With any idea for printmaking I always start off with a rough idea regarding the end result. The image has to be created in reverse so that it prints the "right" way round.For me printmaking is not an exact art. Both etching and lino printing can produce results that are not expected but can be worked into the original design for additional efect. It's a go with the flow thing. Here I have printed the largest image my press can handle and by looking at both block and print together I can make small alterations to the block if necessary.
I love beads and have loads of antique, vintage and modern ones in all materials, some semi-preciou,s others glass, resin, wood and metal. Much of my finished work starts from just playing with the shapes and colours on a beading board and working with an open mind. Here I'm just about to string up the last necklace I made for Philippa from her extremely long strand of Turquoise, Lapis and Pearl. This is usually a very theraputic stage of the work.
This is the last stage - apart from polishing - of forming a ring from the top end of a silver teaspoon. The whole spoon was flattened in the vice and sawn into two parts. Both parts made striking and unusual rings which are very comfortable to wear.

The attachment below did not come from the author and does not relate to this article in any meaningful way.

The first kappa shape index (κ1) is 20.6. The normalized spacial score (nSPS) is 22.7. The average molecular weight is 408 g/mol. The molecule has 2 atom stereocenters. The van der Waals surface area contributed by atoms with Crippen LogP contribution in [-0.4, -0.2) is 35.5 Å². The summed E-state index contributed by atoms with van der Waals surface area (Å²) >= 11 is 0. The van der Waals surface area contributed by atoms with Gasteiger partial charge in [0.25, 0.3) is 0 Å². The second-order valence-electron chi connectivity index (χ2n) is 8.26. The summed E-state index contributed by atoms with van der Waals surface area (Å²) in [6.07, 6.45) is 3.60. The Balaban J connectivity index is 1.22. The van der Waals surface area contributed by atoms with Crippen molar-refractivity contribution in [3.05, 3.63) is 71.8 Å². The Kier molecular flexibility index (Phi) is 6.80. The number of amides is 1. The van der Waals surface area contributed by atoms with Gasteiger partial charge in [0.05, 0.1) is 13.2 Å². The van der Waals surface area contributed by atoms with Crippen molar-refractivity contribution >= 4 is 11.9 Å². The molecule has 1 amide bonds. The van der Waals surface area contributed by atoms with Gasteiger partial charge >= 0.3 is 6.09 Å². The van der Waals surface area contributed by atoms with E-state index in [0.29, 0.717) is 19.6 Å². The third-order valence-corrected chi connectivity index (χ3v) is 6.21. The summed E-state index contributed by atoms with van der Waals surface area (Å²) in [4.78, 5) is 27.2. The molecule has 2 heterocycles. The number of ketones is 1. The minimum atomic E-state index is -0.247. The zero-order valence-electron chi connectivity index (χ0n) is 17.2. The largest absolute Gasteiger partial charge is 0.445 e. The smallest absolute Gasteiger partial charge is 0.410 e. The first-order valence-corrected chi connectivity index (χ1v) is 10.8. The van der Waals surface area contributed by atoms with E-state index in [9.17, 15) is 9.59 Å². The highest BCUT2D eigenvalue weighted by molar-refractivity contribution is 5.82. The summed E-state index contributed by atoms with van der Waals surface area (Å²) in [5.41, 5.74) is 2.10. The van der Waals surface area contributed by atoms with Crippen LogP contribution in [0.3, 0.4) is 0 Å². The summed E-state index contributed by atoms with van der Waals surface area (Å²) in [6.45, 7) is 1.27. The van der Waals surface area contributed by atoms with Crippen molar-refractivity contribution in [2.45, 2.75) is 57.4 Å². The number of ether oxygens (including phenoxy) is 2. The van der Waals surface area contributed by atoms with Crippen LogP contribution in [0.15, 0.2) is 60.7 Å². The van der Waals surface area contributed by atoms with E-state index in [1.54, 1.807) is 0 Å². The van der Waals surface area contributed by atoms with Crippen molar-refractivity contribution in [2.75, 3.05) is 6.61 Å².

Working with pre-formed items presents a different challenge to forming from silver sheet or wire. To make the silver sugar tong bangle it first had to be deconstruted making it totally unfit for its' original purpose. It's always a sad time at this stage, but it has to be done! The straightened ex-sugar tongs are now being worked on a bracelet mandrel to acquire the bangle shape and size. It's a really good feeling to see the end result of re-purposing an obsolete item.
I work Watercolour by using the layer principal and going from light to dark. Here I started with a pen drawing and am working colour around it. Even if your paper is really good quality it's best to stick it down to avoid cockling. I don't always stick to using one medium so some paintings will be classed as mixed media.
I paint in Oil, Acrylic and Watercolour. The subject usually dictates the medium. This image is a corner of my studio and the paintings here are nearly all Acrylic. With both Oil and Acrylic you can squidge the paint around, sponge it off and generally create depth and Acrylic dries much more quickly than Oil so you don't have to wait ages for the layers to dry. It's great to have finished work around - it's inspiration for new work.